Why Does Copper Change Colors Over Time?

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Copper is used for electrical wiring, for plumbing, for the manufacture of alloys, in fungicides and in insecticides. It is also used in art and in coinage. Copper is recyclable.

Freshly formed, copper is a beautiful rosy-pink color. Before long, however, it changes to a darker russet-brown. Under certain circumstances, it may turn red, black or blue-green.

Environment

Copper metal that is required to maintain its color may be treated with an organic coating. Single-strand copper wire for electrical purposes does not usually tarnish enough to warrant special treatment. However, fine, multistranded copper wire is usually wrapped with layers of insulating materials. If the wire is kept wrapped, oxidation is quite low, and its color is maintained. Naked copper, however, will inevitably change color according to its particular environment.

Attack

There are two common forms of attack upon metals. In the milder case, a metal may tarnish. "Tarnish" is a thin coating on the surface of a metal and is usually very uniform and does not often destroy the intended purpose of the metal. "Corrosion," on the other hand, is often not uniform, but may cause pits and may reach such proportions as to destroy the metallic object so that it cannot be used for its intended purpose.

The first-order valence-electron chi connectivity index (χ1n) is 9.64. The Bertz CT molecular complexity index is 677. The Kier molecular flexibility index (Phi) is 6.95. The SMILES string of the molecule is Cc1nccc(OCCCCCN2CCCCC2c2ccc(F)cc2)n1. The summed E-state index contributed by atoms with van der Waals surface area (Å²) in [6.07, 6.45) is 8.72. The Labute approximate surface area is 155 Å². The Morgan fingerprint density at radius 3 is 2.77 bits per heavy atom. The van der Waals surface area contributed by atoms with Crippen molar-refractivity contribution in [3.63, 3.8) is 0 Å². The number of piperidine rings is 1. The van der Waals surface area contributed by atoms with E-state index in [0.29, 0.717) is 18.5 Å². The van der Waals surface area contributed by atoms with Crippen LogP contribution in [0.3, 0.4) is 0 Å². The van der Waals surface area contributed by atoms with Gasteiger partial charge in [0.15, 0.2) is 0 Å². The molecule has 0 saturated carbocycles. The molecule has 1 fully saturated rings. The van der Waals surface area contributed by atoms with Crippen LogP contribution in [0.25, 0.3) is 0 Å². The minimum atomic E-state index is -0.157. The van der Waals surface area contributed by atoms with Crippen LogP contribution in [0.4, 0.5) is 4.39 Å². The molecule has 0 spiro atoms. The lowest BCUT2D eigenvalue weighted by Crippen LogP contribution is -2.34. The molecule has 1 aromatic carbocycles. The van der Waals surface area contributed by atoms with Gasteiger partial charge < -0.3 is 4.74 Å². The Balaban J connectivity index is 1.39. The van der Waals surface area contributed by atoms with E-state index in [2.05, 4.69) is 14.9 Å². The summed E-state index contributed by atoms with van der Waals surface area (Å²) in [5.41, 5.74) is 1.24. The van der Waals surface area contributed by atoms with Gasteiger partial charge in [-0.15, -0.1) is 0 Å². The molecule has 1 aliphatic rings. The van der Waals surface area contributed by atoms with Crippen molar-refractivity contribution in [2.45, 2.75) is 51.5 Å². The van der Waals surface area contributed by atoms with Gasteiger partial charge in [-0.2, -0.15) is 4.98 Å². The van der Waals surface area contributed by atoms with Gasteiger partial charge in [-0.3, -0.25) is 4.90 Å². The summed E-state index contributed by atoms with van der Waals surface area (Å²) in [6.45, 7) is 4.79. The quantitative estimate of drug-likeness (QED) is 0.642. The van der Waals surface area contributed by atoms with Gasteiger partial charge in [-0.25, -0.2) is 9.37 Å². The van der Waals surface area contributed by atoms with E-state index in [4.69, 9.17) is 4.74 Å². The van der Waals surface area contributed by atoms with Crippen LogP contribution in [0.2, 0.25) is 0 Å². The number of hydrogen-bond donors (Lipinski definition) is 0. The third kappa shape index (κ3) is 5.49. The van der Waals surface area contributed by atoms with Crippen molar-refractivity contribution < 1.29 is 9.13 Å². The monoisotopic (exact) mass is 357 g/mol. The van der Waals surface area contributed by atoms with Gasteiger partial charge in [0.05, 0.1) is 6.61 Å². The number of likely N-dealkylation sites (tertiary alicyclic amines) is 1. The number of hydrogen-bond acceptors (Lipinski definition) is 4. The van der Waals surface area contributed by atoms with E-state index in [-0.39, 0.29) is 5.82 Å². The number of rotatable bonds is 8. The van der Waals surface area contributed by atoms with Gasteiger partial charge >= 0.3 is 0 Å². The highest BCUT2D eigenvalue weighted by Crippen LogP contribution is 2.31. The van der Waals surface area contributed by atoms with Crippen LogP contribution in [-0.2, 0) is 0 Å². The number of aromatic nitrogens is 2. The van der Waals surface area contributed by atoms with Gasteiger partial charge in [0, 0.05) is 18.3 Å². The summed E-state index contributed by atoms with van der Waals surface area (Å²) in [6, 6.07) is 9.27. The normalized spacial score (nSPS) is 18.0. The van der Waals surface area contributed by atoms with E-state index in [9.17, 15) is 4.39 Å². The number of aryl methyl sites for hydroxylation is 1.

Tarnish

In dry air, even tarnishing takes place quite slowly; however, with the usual atmosphere around us, the humidity accelerates the tarnishing process. The lowest oxide level of copper is cuprous oxide, or cuprite. Its color is pink. Barely noticeable at first, a penny becomes darker over time due to the tarnish layer thickening, as well as the continued oxidation to the black cupric oxide, tenorite.

Corrosion

Over time, and upon repeated or prolonged exposure to moisture in the presence of dissolved acidic substances, such as carbon dioxide and the polluting substances found in acid rain, tarnished copper turns green. Among these acid substances are the oxides of sulfur and the oxides of nitrogen. Reacting with moisture, they form dilute solutions of strong acids.

Patina

These acids interacting with the tarnished copper produce predominantly three minerals responsible for the blue-green to gray-green patina found on outdoors bronze statues and copper coins lying in a gutter, namely:

Azurite Cu₃(CO₃)₂(OH)₂ Malachite Cu₂CO₃(OH)₃ Brochantite Cu₄SO₄(OH)₆

These three highly prized minerals coat some of the most iconic statues in the world.

References

About the Author

Vincent Summers received his Bachelor of Science degree in chemistry from Drexel University in 1973. He furthered his education through the University of Virginia's Citizen Scholar Program program, taking many courses in organic and quantum chemistry. He has written technical articles since 2010.

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